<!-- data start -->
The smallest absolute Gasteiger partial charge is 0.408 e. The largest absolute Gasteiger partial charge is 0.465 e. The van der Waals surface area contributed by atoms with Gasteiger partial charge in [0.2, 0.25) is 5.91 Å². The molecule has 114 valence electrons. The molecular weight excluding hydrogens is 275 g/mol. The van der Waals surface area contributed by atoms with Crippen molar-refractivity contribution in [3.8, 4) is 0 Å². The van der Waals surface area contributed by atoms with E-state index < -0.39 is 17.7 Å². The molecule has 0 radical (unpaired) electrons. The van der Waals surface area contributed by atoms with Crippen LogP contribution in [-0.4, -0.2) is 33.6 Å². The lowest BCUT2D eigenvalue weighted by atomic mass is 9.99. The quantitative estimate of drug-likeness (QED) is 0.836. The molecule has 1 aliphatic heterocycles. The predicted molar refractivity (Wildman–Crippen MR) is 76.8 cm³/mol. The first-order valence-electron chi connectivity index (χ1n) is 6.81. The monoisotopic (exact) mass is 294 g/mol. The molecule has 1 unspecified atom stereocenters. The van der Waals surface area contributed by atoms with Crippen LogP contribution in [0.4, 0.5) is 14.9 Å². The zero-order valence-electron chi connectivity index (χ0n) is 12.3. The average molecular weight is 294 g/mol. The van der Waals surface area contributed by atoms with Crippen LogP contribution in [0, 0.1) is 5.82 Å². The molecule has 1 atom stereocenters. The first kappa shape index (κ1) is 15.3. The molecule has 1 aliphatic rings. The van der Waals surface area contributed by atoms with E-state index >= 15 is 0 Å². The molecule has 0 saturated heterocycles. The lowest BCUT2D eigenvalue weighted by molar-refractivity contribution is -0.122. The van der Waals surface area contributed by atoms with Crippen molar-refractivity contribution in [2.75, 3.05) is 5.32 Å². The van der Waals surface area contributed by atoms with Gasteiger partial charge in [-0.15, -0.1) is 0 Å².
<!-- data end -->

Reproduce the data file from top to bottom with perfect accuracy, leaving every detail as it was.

The smallest absolute Gasteiger partial charge is 0.408 e. The largest absolute Gasteiger partial charge is 0.465 e. The van der Waals surface area contributed by atoms with Gasteiger partial charge in [0.2, 0.25) is 5.91 Å². The molecule has 114 valence electrons. The molecular weight excluding hydrogens is 275 g/mol. The van der Waals surface area contributed by atoms with Crippen molar-refractivity contribution in [3.8, 4) is 0 Å². The van der Waals surface area contributed by atoms with E-state index < -0.39 is 17.7 Å². The molecule has 0 radical (unpaired) electrons. The van der Waals surface area contributed by atoms with Crippen LogP contribution in [-0.4, -0.2) is 33.6 Å². The lowest BCUT2D eigenvalue weighted by atomic mass is 9.99. The quantitative estimate of drug-likeness (QED) is 0.836. The molecule has 1 aliphatic heterocycles. The predicted molar refractivity (Wildman–Crippen MR) is 76.8 cm³/mol. The first-order valence-electron chi connectivity index (χ1n) is 6.81. The monoisotopic (exact) mass is 294 g/mol. The molecule has 1 unspecified atom stereocenters. The van der Waals surface area contributed by atoms with Crippen LogP contribution in [0.4, 0.5) is 14.9 Å². The zero-order valence-electron chi connectivity index (χ0n) is 12.3. The average molecular weight is 294 g/mol. The van der Waals surface area contributed by atoms with Crippen LogP contribution in [0, 0.1) is 5.82 Å². The molecule has 1 atom stereocenters. The first kappa shape index (κ1) is 15.3. The molecule has 1 aliphatic rings. The van der Waals surface area contributed by atoms with E-state index >= 15 is 0 Å². The molecule has 0 saturated heterocycles. The lowest BCUT2D eigenvalue weighted by molar-refractivity contribution is -0.122. The van der Waals surface area contributed by atoms with Crippen molar-refractivity contribution in [2.75, 3.05) is 5.32 Å². The van der Waals surface area contributed by atoms with Gasteiger partial charge in [-0.15, -0.1) is 0 Å².